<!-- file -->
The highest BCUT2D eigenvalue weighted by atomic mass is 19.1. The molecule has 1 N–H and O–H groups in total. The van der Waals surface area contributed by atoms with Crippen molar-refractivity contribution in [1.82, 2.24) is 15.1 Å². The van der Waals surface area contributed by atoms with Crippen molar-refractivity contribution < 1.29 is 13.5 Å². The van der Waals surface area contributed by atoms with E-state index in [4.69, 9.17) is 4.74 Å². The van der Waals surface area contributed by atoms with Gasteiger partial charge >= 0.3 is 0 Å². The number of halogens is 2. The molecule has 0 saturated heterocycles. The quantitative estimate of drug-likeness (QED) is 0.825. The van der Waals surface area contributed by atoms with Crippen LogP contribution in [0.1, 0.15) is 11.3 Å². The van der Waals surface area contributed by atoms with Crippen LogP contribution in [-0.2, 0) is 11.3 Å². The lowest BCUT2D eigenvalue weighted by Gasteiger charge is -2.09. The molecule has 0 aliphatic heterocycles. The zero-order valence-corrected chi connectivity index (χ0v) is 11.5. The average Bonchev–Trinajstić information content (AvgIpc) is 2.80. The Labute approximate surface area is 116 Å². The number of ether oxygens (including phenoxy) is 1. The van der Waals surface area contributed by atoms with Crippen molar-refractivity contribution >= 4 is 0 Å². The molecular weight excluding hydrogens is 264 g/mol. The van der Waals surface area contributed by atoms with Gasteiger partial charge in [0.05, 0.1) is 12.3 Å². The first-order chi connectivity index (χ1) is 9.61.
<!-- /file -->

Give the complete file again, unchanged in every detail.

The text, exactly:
The highest BCUT2D eigenvalue weighted by atomic mass is 19.1. The molecule has 1 N–H and O–H groups in total. The van der Waals surface area contributed by atoms with Crippen molar-refractivity contribution in [1.82, 2.24) is 15.1 Å². The van der Waals surface area contributed by atoms with Crippen molar-refractivity contribution < 1.29 is 13.5 Å². The van der Waals surface area contributed by atoms with E-state index in [4.69, 9.17) is 4.74 Å². The van der Waals surface area contributed by atoms with Gasteiger partial charge >= 0.3 is 0 Å². The number of halogens is 2. The molecule has 0 saturated heterocycles. The quantitative estimate of drug-likeness (QED) is 0.825. The van der Waals surface area contributed by atoms with Crippen LogP contribution in [0.1, 0.15) is 11.3 Å². The van der Waals surface area contributed by atoms with Crippen LogP contribution in [-0.2, 0) is 11.3 Å². The lowest BCUT2D eigenvalue weighted by Gasteiger charge is -2.09. The molecule has 0 aliphatic heterocycles. The zero-order valence-corrected chi connectivity index (χ0v) is 11.5. The average Bonchev–Trinajstić information content (AvgIpc) is 2.80. The Labute approximate surface area is 116 Å². The number of ether oxygens (including phenoxy) is 1. The van der Waals surface area contributed by atoms with Crippen molar-refractivity contribution >= 4 is 0 Å². The molecular weight excluding hydrogens is 264 g/mol. The van der Waals surface area contributed by atoms with Gasteiger partial charge in [0.05, 0.1) is 12.3 Å². The first-order chi connectivity index (χ1) is 9.61.